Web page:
From left to right: Hendrik Pot, CFO at WPS, Giovanni Santamaria, Managing Partner at Certina, Erik Stronk, CEO at WPS
WPS Parking Solutions, specialists in innovative cloud-based parking management solutions has been acquired by Munich-based family-run industrial holding company CERTINA GROUP. With over 25 years of experience in building and reshaping companies, CERTINA will further invest in WPS, its solutions, customers and employees to drive innovation and growth within the parking industry.
The sale of WPS Parking Solutions to CERTINA will result in the separation of the current WPS organization. WPS North, including WPS Belgium, WPS Parking Systems (NL), WPS Canada, WPS UK, WPS US, and WPS Holding, will now be part of CERTINA’s portfolio of companies. WPS North will continue to operate as an individual company under CERTINA.
WPS Brazil, as an independent company within the WPS family, will not be sold. The current shareholders, local management and Egeria, will continue WPS operations in Brazil and South America in its current form.
WPS and CERTINA are committed to ensuring continuity and growth in the parking management solutions industry. The acquisition is an exciting opportunity for WPS to enter the next phase of its development with a new owner who has extensive experience in building and reshaping companies.
Erik Stronk, CEO at WPS Parking Solutions: ‘’We look forward to a bright future that we will realize together with CERTINA. With their investments made according to the principles of sustainability, continuity and corporate responsibility, we find the ideal partner in CERTINA to help us navigate changing market conditions and further invest in our products, employees, and growth. I am confident that this acquisition will accelerate innovation and success for our business and customers.”
Giovanni Santamaria, Managing Partner at CERTINA: “We are excited to welcome WPS Parking Solutions to the CERTINA family of companies. With our extensive…
Collaborative solution improves commuting, parking experiences
MONTRÉAL, August 3, 2022— Genetec Inc. (“Genetec”), a leading technology provider of unified security, public safety, operations, and business intelligence solutions, has teamed with commute management solutions provider RideAmigos to help organizations deliver a simplified and enhanced experience to commuters returning to offices post pandemic. The solution pairs RideAmigos Commute Hub with Genetec AutoVuTM Free-Flow and Genetec Curb SenseTM .
RideAmigos Commute Hub helps employers deliver a seamless experience no matter how their employees choose to get to the office. It enables commuters to identify their best transportation options and reserve a guaranteed parking space based on their needs, such as accessible parking, eliminating the need to circle lots in search of a space, and alleviating some of the stress of getting to work.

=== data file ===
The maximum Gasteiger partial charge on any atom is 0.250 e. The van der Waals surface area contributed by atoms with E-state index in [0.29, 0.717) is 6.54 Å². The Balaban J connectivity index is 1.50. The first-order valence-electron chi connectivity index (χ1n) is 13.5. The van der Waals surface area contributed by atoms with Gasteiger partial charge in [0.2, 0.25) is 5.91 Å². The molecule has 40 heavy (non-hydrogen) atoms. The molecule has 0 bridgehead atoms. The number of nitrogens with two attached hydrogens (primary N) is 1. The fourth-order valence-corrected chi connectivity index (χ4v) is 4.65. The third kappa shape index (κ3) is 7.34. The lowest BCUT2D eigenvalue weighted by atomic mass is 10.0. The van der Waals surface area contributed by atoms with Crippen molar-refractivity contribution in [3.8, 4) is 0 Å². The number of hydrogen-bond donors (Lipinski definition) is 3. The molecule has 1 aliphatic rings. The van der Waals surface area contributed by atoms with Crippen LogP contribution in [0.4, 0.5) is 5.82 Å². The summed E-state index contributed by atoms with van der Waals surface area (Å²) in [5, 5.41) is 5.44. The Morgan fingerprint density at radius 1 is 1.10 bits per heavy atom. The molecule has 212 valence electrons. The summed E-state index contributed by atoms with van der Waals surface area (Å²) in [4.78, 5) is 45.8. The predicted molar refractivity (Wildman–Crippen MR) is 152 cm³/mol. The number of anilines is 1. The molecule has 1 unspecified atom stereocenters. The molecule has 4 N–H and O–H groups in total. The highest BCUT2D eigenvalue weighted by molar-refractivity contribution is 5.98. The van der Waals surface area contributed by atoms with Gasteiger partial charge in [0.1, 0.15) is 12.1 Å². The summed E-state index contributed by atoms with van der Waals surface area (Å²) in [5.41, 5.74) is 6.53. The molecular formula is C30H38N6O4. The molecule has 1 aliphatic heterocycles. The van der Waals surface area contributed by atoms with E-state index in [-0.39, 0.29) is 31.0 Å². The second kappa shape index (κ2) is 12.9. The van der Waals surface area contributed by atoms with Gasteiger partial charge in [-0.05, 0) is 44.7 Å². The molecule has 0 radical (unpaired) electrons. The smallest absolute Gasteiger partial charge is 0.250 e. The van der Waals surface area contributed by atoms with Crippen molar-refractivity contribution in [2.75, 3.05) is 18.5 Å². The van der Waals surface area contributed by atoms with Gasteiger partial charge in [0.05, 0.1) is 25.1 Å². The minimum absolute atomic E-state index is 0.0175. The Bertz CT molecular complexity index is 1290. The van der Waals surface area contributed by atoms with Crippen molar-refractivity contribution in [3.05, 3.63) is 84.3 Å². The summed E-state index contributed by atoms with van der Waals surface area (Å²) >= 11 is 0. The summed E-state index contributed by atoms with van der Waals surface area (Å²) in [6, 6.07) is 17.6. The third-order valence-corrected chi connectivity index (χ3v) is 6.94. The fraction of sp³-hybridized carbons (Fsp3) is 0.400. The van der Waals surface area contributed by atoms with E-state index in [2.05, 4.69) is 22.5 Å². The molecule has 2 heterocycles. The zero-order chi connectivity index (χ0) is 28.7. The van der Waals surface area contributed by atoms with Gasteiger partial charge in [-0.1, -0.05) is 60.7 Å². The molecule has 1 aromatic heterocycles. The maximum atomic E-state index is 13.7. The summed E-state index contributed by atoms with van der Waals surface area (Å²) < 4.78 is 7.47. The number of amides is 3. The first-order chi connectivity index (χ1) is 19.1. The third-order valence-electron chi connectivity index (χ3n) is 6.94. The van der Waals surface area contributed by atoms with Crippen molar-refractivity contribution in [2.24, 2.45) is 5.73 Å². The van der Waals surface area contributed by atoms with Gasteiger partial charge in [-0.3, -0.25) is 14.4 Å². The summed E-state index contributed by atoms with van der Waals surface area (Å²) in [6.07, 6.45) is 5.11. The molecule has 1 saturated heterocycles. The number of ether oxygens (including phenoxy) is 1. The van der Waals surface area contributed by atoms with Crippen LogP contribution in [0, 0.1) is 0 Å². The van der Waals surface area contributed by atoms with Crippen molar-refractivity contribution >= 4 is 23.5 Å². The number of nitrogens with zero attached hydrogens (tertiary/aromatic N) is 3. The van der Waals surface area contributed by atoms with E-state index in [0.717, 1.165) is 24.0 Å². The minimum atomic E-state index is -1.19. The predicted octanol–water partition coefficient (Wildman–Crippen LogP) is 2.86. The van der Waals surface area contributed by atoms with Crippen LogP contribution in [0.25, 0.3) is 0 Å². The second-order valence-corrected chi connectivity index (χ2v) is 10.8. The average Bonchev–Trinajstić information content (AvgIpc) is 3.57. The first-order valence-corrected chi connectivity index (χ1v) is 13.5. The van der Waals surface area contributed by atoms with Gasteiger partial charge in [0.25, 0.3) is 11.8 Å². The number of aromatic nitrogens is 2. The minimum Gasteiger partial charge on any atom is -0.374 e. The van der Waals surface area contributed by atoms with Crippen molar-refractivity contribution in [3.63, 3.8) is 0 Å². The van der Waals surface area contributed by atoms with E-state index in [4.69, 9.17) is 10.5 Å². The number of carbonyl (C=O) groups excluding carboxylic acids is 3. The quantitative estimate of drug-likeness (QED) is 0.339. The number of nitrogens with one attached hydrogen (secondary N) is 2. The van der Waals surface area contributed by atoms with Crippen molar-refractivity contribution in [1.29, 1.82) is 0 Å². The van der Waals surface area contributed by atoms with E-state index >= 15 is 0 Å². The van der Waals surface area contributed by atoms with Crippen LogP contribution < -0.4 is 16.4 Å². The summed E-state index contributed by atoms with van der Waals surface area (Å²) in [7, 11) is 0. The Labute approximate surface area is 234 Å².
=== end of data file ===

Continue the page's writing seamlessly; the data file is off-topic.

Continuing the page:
Space availability is guaranteed via automatic license plate recognition (ALPR) cameras. The pairing of RideAmigos’ Commute Hub with Genetec AutoVu Free-Flow and Genetec Curb Sense gives parking officials full insight into parking demand and facility status, so they can ensure parking conditions are optimal. The solution also enables employees to choose from many transportation options such as mass transit, shuttles, carpooling, and active choices like biking to work, so they select the commute that is the most beneficial and enjoyable on any given day.
“Leaders at large organizations realize that commuting options are a critical part of the overall employee experience, particularly as people transition back to offices after being fully remote,” said Genetec Product Line Manager, AutoVu, Michael Bradner. “Streamlining the commuter experience can help boost employee satisfaction and productivity. Our goal with this joint solution is to help organizations optimize accessibility and use of parking spaces and provide or subsidize alternative transportation services to reduce the burden on employees.”
“Employers are more conscious than ever…
Over the last decade, an overwhelming amount of literature has been produced in the public transportation field regarding Millennials and the future of personal vehicle ownership, and therefore the future of Municipal Parking lots. Most of the research indicates that Millennials are generally less car-focused than previous generations, and their transportation behaviours continue to change in ways that ultimately reduce personal vehicle driving. There are plenty of reasons that have contributed to this ‘shift’ in behaviour, including: dependence on technology, socioeconomic contributors (delayed marriage, the Recession), and lifestyle preferences (Millennials tend to prefer walkable communities). Recent studies and dialogues surrounding Smart Cities suggest City Planners are beginning to ‘rethink parking…by getting rid of it.’ At the centre of the dialogue surrounding the future of parking in cities is an assumption that Millennials apprehensiveness to drive and own private vehicles. This will predict future travel behaviours by them, and generations to come.
Re-thinking parking by getting rid of it is not only short-sighted but does not fully take into consideration the travel patterns of Millennials. While some Millennials have certainly chosen to fore-go vehicle ownership, particularly in dense urban centres like downtown Toronto, Millennials surrounding the GTA in less dense cities, for example Mississauga, are still choosing to use a personal vehicle to move around.
While the technology surrounding self-driving cars is in place, and continues to evolve, the governing regulations surrounding self-driving cars are still in their infancy. Self-driving cars may eventually reduce parking demand considerably and will certainly change the way users pay for parking. It is reasonable that there be an emphasis on ensuring all future parking garages must be built in a manner that would allow for ‘future-proofing’ for self-driving cars, or to accommodate other uses if there…
By Roamy Valera
The hottest buzz word among parking leaders right now is mobility. In fact, within and outside the industry, mobility is a primary concern for those who are tasked with shaping our communities. Accountability is being placed on those who impact our ability to move about freely, easily and safely in our urban environment. How we move however, is determined by urban planning for the future. And today, as we are on the cusp of the age of the smart city and self-driving vehicles, the future of mobility is taking shape.